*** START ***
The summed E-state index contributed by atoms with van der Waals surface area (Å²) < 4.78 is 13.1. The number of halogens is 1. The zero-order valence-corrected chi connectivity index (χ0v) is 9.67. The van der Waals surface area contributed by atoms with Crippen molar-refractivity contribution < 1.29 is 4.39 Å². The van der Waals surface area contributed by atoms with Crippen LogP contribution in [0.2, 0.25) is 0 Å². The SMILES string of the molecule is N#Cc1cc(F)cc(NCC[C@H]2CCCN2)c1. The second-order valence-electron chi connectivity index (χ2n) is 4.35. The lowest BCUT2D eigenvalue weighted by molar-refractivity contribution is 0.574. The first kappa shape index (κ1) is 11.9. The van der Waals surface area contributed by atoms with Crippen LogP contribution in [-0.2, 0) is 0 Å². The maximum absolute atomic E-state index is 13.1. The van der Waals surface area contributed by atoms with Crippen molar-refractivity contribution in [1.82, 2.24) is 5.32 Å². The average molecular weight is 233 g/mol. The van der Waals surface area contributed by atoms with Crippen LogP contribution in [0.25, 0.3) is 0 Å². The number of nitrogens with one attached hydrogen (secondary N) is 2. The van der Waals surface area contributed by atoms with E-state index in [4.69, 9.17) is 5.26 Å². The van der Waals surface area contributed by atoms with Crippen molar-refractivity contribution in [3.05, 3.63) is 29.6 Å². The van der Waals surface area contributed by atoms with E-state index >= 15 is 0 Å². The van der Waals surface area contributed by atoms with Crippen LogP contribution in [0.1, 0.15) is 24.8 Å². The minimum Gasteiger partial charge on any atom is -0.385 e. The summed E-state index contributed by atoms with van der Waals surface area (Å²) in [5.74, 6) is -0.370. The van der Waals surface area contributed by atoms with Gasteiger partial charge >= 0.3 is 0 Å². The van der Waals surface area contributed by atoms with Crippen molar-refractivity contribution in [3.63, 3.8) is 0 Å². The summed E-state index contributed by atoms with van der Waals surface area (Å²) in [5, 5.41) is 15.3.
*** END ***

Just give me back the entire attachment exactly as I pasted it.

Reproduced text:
The summed E-state index contributed by atoms with van der Waals surface area (Å²) < 4.78 is 13.1. The number of halogens is 1. The zero-order valence-corrected chi connectivity index (χ0v) is 9.67. The van der Waals surface area contributed by atoms with Crippen molar-refractivity contribution < 1.29 is 4.39 Å². The van der Waals surface area contributed by atoms with Crippen LogP contribution in [0.2, 0.25) is 0 Å². The SMILES string of the molecule is N#Cc1cc(F)cc(NCC[C@H]2CCCN2)c1. The second-order valence-electron chi connectivity index (χ2n) is 4.35. The lowest BCUT2D eigenvalue weighted by molar-refractivity contribution is 0.574. The first kappa shape index (κ1) is 11.9. The van der Waals surface area contributed by atoms with Crippen LogP contribution in [-0.2, 0) is 0 Å². The maximum absolute atomic E-state index is 13.1. The van der Waals surface area contributed by atoms with Crippen molar-refractivity contribution in [1.82, 2.24) is 5.32 Å². The average molecular weight is 233 g/mol. The van der Waals surface area contributed by atoms with Crippen LogP contribution in [0.25, 0.3) is 0 Å². The number of nitrogens with one attached hydrogen (secondary N) is 2. The van der Waals surface area contributed by atoms with E-state index in [4.69, 9.17) is 5.26 Å². The van der Waals surface area contributed by atoms with Crippen molar-refractivity contribution in [3.05, 3.63) is 29.6 Å². The van der Waals surface area contributed by atoms with E-state index >= 15 is 0 Å². The van der Waals surface area contributed by atoms with Crippen LogP contribution in [0.1, 0.15) is 24.8 Å². The minimum Gasteiger partial charge on any atom is -0.385 e. The summed E-state index contributed by atoms with van der Waals surface area (Å²) in [5.74, 6) is -0.370. The van der Waals surface area contributed by atoms with Gasteiger partial charge >= 0.3 is 0 Å². The van der Waals surface area contributed by atoms with Crippen molar-refractivity contribution in [3.63, 3.8) is 0 Å². The summed E-state index contributed by atoms with van der Waals surface area (Å²) in [5, 5.41) is 15.3.